A Victorian cemetery where thousands of Sheffielders are buried is getting a new lease of life with plans to attract more visitors to enjoy its beautiful surroundings.
Sheffield General Cemetery in Sharrow was opened in 1836 and was established to cope with the problem of overcrowded graveyards on a site that at the time was in the countryside in the Porter Valley overlooking the city.
As the city’s principal Victorian cemetery, the last resting place of both Anglican and non-conformist Christians, it contains the graves of famous Sheffielders such as steel boss Mark Firth, John Cole of Cole Brothers department store fame and sweet manufacturer George Bassett.
But death is the great leveller, so it’s also the burial place of imprisoned militant Chartist leader Samuel Holberry and many ordinary Sheffielders, including 96 paupers who lie in a mass grave.
The cemetery closed to burials in the late 1970s and the Friends of Sheffield General Cemetery was set up by a small group of local residents in 1989
Now the much larger Sheffield General Cemetery Trust works at the site to help preserve it, make it more welcoming to visitors and wildlife and run events celebrating its unique heritage
One of the trustees Hilary McAra said: “I got into it by volunteering on the research team.
“We get lots of inquiries from members of the public, trying to do their family history.
“We have 87,000 burials here and a database that gives information for every one of them.
“I started about eight years ago.”
Sheffield City Council owns the cemetery land and maintains all the structures and conservation area.
The trust manages the Samuel Worth Chapel and the gatehouse lodge and promotes the cemetery as a place of historical interest and a wildlife haven.
The trust was overjoyed to hear last summer that the city council had won more than £3 million of Heritage Lottery Fund money towards restoring and improving the site but Hilary was keen to point out that this money goes to the council, not the trust.
So when a funding crisis meant that the jobs of the only two paid members of staff, general manager Alex Quant and landscape organiser Sally Williams, were under threat, it was the trust that had to find the funding to keep them on, with some support from the council.
Hilary said: “We have a good relationship with the council and long may it continue. We want to work with them to make sure to see through the work that needs to be done.
“We have regular meetings with them to discuss things as they go along.”
She added: “We have four new trustees and one who resigned. We’ve suddenly become an awful lot more active.
“There was a point when two members of staff were about to be made redundant and so a group of volunteers got together and agreed to help more with the management of people.
“The plan of the trustees was agreed by the majority.”
Hilary said that the future of the trust is now looking very positive, with more people coming forward to help out.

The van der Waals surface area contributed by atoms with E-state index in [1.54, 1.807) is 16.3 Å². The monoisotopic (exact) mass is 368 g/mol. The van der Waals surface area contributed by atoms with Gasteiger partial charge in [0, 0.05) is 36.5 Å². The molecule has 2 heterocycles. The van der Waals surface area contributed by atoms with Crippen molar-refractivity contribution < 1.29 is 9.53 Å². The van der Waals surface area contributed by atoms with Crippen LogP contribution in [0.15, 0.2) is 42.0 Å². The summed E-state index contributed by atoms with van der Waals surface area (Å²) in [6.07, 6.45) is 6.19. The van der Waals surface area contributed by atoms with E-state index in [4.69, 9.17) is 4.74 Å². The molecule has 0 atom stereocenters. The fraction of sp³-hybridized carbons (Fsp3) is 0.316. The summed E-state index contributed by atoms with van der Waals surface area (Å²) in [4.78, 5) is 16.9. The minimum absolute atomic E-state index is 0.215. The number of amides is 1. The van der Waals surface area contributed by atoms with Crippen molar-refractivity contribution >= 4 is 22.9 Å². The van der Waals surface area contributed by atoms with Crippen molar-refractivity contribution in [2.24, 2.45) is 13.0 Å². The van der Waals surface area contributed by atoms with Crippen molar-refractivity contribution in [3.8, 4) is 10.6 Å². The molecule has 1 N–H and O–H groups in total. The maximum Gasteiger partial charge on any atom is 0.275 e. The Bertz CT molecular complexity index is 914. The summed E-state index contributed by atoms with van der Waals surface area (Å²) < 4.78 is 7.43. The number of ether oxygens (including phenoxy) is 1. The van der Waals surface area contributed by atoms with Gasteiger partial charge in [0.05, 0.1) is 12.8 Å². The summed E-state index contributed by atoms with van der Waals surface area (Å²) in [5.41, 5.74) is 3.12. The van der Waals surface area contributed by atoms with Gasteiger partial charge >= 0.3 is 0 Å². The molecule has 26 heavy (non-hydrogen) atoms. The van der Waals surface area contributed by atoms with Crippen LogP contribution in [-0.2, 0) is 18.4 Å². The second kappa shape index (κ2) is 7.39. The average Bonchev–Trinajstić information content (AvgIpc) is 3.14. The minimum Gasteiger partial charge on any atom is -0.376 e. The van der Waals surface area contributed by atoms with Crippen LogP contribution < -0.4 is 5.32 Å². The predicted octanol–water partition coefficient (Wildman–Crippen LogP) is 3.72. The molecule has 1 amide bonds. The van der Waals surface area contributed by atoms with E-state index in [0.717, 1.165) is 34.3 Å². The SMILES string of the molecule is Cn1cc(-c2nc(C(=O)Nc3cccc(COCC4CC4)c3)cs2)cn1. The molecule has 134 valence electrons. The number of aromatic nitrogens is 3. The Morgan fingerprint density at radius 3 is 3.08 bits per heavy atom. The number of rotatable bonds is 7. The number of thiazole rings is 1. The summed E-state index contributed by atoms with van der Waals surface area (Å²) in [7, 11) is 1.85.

“It’s serendipity, everything has come together at the right time,” she added.
“We feel like we’ve got some sort of ownership of the place and some sort of say in it. We’re starting to come together.”
The council says that the lottery money will be used to repair the Egyptian gateway, catacombs, Dissenters Wall and other key monuments and memorials.
It will improve access and pathways around the site, the history of the site will be better interpreted and shared, and the landscaping will be restored.
Volunteers who work at the site include litter pickers and landscape workers who come twice a week.
They include Peter Wingfield, who visited with his wife one Sunday and decided to volunteer 13 years ago.
He said: “I’m quite proud of the fact that we work well together as a team. We all get on and try to make everybody feel welcome.”
Fellow volunteer Claire Bygate said: “I’ve been coming for nearly two years, after I’d retired. I was looking for something I could walk to.
“I do litter picking and every week in the afternoons I do landscaping as well. I like being outdoors in every weather.
“It’s just a beautiful place we want to keep beautiful. I get lots out of it including the camaraderie of people.”
There’s a chance to do some birdwatching while they work and the group spot residents such as treecreepers, winter visitors including waxwings and the occasional sparrowhawk hunting. Peter also checks the nest boxes in spring.
Peter said he thinks the cemetery is a hidden gem: “It’s surprising how many people I have talked to who have lived in Sheffield all their life and don’t even know this place exists.
“There are thousands coming up and down Ecclesall Road each day but they don’t even see it.”
In order to attract more visitors Sally Williams, who has a background in design, has been working on new leaflets, posters and visitors’ guides, there’s a new website, www.gencem.org, and an active Facebook page.
Regular events include a history walk on the first Sunday of the month and the Samuel Worth Chapel can also be hired out for events and parties. More details on the website.